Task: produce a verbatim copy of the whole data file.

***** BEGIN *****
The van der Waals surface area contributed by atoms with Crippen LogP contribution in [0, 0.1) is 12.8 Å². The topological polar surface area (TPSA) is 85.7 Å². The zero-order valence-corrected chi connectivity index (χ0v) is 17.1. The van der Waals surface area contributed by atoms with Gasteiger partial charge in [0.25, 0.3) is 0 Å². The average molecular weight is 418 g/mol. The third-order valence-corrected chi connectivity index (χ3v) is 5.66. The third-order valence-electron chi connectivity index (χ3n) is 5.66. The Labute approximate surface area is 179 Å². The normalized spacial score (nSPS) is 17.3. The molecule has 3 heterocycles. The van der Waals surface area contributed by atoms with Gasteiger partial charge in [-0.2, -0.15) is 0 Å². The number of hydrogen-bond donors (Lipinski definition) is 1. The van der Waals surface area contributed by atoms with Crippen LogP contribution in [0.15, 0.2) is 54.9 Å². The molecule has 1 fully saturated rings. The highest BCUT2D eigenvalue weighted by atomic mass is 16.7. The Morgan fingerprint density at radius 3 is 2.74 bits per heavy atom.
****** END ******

The van der Waals surface area contributed by atoms with Crippen LogP contribution in [0, 0.1) is 12.8 Å². The topological polar surface area (TPSA) is 85.7 Å². The zero-order valence-corrected chi connectivity index (χ0v) is 17.1. The van der Waals surface area contributed by atoms with Gasteiger partial charge in [0.25, 0.3) is 0 Å². The average molecular weight is 418 g/mol. The third-order valence-corrected chi connectivity index (χ3v) is 5.66. The third-order valence-electron chi connectivity index (χ3n) is 5.66. The Labute approximate surface area is 179 Å². The normalized spacial score (nSPS) is 17.3. The molecule has 3 heterocycles. The van der Waals surface area contributed by atoms with Gasteiger partial charge in [-0.2, -0.15) is 0 Å². The number of hydrogen-bond donors (Lipinski definition) is 1. The van der Waals surface area contributed by atoms with Crippen LogP contribution in [0.15, 0.2) is 54.9 Å². The molecule has 1 fully saturated rings. The highest BCUT2D eigenvalue weighted by atomic mass is 16.7. The Morgan fingerprint density at radius 3 is 2.74 bits per heavy atom.